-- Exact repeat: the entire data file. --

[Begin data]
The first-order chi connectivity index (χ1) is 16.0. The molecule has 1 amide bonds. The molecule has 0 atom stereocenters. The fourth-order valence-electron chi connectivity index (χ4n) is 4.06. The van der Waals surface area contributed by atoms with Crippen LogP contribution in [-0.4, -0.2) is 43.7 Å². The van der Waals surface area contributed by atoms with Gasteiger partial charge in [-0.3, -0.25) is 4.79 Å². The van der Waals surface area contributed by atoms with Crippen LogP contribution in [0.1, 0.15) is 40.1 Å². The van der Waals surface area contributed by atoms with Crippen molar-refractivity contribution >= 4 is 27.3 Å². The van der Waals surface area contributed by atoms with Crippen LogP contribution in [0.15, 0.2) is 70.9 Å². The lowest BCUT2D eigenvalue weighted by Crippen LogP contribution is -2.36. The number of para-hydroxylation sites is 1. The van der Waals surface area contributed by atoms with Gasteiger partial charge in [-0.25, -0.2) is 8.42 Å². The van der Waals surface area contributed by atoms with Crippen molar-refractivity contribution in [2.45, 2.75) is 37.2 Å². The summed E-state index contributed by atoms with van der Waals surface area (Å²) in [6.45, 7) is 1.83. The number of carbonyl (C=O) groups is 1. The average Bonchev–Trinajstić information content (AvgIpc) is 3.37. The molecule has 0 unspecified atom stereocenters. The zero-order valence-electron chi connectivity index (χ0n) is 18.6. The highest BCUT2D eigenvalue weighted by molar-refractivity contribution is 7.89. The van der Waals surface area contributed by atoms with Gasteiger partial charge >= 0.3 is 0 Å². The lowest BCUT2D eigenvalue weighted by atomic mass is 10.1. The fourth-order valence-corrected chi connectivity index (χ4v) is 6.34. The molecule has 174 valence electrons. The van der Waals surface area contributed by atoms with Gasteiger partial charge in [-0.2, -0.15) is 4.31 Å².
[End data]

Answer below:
The first-order chi connectivity index (χ1) is 16.0. The molecule has 1 amide bonds. The molecule has 0 atom stereocenters. The fourth-order valence-electron chi connectivity index (χ4n) is 4.06. The van der Waals surface area contributed by atoms with Crippen LogP contribution in [-0.4, -0.2) is 43.7 Å². The van der Waals surface area contributed by atoms with Gasteiger partial charge in [-0.3, -0.25) is 4.79 Å². The van der Waals surface area contributed by atoms with Crippen LogP contribution in [0.1, 0.15) is 40.1 Å². The van der Waals surface area contributed by atoms with Crippen molar-refractivity contribution >= 4 is 27.3 Å². The van der Waals surface area contributed by atoms with Crippen LogP contribution in [0.15, 0.2) is 70.9 Å². The lowest BCUT2D eigenvalue weighted by Crippen LogP contribution is -2.36. The number of para-hydroxylation sites is 1. The van der Waals surface area contributed by atoms with Gasteiger partial charge in [-0.25, -0.2) is 8.42 Å². The van der Waals surface area contributed by atoms with Crippen molar-refractivity contribution in [2.45, 2.75) is 37.2 Å². The summed E-state index contributed by atoms with van der Waals surface area (Å²) in [6.45, 7) is 1.83. The number of carbonyl (C=O) groups is 1. The average Bonchev–Trinajstić information content (AvgIpc) is 3.37. The molecule has 0 unspecified atom stereocenters. The zero-order valence-electron chi connectivity index (χ0n) is 18.6. The highest BCUT2D eigenvalue weighted by molar-refractivity contribution is 7.89. The van der Waals surface area contributed by atoms with Gasteiger partial charge >= 0.3 is 0 Å². The lowest BCUT2D eigenvalue weighted by atomic mass is 10.1. The fourth-order valence-corrected chi connectivity index (χ4v) is 6.34. The molecule has 174 valence electrons. The van der Waals surface area contributed by atoms with Gasteiger partial charge in [-0.2, -0.15) is 4.31 Å².